I can’t say I know who exactly is reading these pieces – aside from the editor! But, on the off chance it’s a second year French student, with high hopes of coming to Limoges too, I want to share some of my favourite hideaways and incredible finds.
So I’ve always loved visiting libraries; I think they say a lot about the lifestyle of the locals. For example, you can tell if a lot of families live in the area depending on the diversity of the children’s section; or you can guess the sense of community in a town based on the events organised in or by the library. But this library is unlike any other I have been in: if I dropped a book, there are times where you would never hear it over the waves of beautiful music. That’s right! Music…in a library! Everything from gorgeous string concerts in the adjoining hall, to the old French records which usher you out at closing time. I don’t think I can describe just how excited I was when I found the library that has its own soundtrack! But it isn’t just the music that draws me back every week: I have quite a childlike imagination sometimes, and this time, it is a huge part of what makes me love the BFM. It sticks out like a sore thumb: a minimalist, renovated, glass structure in a jungle of old and traditional buildings. Just from the outside it was something out of the ordinary – on the inside, it is something completely exceptional! Rather than a room with rows and rows of books, there was a personality about the place. The bookshelves are broken up and set about the rooms in patterns, so that in amongst them, you find little, hidden spaces when you can go curl up and read, far away from the world. And even better, if you go up to the second level and sit looking down on the main floor, you see before you this gorgeous maze of people, books and people lost in books.
Passerelle literally translates as a small footbridge over a river, or more simply, a link. So even the name seemed special to me – it claimed to be all about making their love of the theatre reach you. And it is. It’s such a sweet, intimate venue that it immediately brought back memories of Camden or Soho’s popular two-man fringe theatre. But let me paint you a picture of this particular French wonderland – you walk through into a very small, darkened room. At the back are a couple of rows of theatre seats; towards the front, two old, wooden tables, with huge block candles and a couple of bottles of cider standing on them; and finally, a stage and a piano under a dim, dappled spotlight. It was immediately my kind of place. And, there, the experience doesn’t end when the curtains are drawn! Trays and trays of glasses were brought out; the bottles of cider shared amongst everyone; and each audience member was invited to sit, drink and discuss! Stumbling across this gem has to be one of my highlights of Limoges! I’m just sad I hadn’t known of it earlier and I hope I have the chance to go there again before I leave.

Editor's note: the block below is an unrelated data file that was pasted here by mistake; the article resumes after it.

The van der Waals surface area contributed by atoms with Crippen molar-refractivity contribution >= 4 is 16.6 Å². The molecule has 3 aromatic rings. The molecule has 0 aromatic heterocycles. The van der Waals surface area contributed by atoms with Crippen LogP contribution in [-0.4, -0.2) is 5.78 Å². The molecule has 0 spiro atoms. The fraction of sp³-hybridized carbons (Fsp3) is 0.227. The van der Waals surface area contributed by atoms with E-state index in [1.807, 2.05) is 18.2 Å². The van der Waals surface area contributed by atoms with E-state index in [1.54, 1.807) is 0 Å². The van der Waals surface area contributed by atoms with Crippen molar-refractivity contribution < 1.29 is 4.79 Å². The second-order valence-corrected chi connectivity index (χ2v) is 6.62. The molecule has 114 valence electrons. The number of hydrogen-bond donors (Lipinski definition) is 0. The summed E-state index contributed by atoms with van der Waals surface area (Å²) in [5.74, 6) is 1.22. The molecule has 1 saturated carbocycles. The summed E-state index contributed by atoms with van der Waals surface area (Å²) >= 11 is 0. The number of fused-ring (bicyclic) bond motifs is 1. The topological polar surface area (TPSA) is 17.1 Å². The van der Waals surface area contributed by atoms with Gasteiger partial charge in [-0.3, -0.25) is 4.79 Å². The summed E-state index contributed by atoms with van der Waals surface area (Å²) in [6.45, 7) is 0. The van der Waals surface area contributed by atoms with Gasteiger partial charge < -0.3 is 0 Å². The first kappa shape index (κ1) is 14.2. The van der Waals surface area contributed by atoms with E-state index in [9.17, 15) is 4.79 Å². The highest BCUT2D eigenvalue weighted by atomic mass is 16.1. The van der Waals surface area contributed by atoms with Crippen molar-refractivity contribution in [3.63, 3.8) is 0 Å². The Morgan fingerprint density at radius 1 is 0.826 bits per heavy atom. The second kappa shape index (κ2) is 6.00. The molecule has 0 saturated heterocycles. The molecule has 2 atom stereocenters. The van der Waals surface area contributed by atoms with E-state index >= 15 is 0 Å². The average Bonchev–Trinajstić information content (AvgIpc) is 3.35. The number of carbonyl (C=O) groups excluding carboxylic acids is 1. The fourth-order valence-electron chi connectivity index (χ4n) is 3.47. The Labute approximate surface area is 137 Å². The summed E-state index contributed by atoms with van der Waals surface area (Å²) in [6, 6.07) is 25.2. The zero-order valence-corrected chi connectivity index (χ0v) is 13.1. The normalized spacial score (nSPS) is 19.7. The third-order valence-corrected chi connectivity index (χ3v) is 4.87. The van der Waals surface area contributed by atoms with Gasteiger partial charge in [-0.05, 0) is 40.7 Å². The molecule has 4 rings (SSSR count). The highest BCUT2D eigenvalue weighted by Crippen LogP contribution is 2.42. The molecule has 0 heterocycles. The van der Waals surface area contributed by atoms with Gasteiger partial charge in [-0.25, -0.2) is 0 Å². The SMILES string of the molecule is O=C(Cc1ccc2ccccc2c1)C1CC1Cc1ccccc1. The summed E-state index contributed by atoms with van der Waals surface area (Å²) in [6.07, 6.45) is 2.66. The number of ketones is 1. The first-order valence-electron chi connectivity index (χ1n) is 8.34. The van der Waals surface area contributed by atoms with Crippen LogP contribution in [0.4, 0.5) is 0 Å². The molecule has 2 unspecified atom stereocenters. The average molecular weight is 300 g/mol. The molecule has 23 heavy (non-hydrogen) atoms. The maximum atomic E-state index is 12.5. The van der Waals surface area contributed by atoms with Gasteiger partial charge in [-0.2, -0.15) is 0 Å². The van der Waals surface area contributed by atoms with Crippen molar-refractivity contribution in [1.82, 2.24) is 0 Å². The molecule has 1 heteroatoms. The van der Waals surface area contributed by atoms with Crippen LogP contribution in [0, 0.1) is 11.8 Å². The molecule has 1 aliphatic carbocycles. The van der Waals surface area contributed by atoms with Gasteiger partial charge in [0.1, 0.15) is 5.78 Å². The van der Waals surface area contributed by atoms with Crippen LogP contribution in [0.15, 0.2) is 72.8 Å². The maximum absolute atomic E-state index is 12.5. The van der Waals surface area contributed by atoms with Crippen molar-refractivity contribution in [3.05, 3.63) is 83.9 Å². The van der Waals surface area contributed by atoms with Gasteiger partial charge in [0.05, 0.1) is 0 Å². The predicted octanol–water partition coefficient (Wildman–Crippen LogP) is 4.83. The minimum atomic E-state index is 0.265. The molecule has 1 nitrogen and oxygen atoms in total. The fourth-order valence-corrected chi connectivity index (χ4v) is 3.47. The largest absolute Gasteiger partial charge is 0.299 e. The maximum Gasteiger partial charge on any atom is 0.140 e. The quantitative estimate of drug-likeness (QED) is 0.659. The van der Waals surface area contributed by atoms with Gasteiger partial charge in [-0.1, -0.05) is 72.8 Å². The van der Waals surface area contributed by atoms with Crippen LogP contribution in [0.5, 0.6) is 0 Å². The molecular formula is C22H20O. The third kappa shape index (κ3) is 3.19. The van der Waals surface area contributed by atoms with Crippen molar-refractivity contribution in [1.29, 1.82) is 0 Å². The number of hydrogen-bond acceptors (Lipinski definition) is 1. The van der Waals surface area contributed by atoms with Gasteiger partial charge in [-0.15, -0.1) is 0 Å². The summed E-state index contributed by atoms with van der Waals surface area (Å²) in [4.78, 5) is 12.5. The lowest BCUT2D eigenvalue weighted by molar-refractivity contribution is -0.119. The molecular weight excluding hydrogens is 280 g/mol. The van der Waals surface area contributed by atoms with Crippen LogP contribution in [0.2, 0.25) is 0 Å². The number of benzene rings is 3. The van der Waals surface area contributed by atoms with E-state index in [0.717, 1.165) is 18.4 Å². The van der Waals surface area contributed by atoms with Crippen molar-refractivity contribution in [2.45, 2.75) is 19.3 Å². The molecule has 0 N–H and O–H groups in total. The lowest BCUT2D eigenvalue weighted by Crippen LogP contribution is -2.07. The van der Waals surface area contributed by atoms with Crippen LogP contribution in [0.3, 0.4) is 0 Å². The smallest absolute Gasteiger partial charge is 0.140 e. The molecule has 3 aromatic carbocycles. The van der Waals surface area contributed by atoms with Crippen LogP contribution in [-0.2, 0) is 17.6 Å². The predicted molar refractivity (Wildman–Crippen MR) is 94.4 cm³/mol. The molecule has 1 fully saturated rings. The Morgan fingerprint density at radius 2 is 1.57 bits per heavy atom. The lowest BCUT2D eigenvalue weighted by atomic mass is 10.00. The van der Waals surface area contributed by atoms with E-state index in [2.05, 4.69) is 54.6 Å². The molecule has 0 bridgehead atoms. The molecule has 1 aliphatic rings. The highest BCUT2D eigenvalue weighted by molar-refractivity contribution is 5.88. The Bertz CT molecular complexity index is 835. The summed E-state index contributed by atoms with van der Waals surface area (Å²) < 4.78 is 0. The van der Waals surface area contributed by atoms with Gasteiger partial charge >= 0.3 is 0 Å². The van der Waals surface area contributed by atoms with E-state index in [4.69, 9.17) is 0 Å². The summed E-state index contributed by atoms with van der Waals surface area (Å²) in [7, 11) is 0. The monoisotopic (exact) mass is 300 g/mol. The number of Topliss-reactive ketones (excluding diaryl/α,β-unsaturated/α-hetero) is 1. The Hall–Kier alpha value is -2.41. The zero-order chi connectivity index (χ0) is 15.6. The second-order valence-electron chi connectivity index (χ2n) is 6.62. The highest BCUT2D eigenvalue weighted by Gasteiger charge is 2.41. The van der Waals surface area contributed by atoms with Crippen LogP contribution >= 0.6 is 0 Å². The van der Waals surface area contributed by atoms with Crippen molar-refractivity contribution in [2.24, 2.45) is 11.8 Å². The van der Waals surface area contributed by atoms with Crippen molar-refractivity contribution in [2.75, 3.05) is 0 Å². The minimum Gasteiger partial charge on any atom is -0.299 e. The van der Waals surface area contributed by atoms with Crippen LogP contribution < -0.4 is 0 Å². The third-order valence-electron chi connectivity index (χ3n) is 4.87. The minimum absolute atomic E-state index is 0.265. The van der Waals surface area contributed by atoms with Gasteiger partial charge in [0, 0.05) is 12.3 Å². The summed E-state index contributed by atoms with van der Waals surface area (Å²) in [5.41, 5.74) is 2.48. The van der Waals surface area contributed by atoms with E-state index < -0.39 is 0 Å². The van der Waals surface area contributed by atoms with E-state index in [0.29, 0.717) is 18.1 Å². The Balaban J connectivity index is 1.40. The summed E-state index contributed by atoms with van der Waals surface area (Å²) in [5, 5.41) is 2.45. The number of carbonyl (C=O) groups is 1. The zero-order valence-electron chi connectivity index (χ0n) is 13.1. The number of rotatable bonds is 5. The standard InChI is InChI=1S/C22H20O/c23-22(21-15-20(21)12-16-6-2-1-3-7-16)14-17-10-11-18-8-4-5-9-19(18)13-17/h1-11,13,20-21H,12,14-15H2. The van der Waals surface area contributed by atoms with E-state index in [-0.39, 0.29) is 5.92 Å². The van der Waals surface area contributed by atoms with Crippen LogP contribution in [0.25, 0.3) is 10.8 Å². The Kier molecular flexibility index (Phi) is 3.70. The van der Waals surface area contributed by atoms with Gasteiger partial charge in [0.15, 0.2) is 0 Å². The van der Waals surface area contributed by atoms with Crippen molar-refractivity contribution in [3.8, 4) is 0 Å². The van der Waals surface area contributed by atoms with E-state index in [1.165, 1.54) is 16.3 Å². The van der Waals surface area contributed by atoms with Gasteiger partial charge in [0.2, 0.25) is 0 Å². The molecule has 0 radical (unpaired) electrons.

This is actually one that I don’t want to say too much about, because anyone that goes to Limoges will undoubtedly visit La Vienne, and will have his or her own favourite, riverside spots. And part of the joy of a walk along the river is to discover for yourself your favourite hideaway! But I will let you in on one secret: if you ever visit La Vienne, go down to the bank and find the huge willow tree that hangs over the edge, into the water. You’ll find this particular one just behind the 13th century bridge, Pont St-Etienne. From there, not only will you have a fairytale view of the river, the bridge and the cathedral; but you will also find that the hanging branches of the willow are home to the river’s ducks. And they always come out to say hello! I haven’t as of yet found anything so calming and magical, but then maybe you’ll find something incredible when you go.
It’s funny: I was talking to a friend a couple of days ago about what makes a place so special, and she believed it was the ability to share your secret finds; to pass on your must-sees; to spread the love, really! So what a good way to wind down to the end of my stay here – expect my next and final piece on Limoges to be very emotional now! It deserves no less.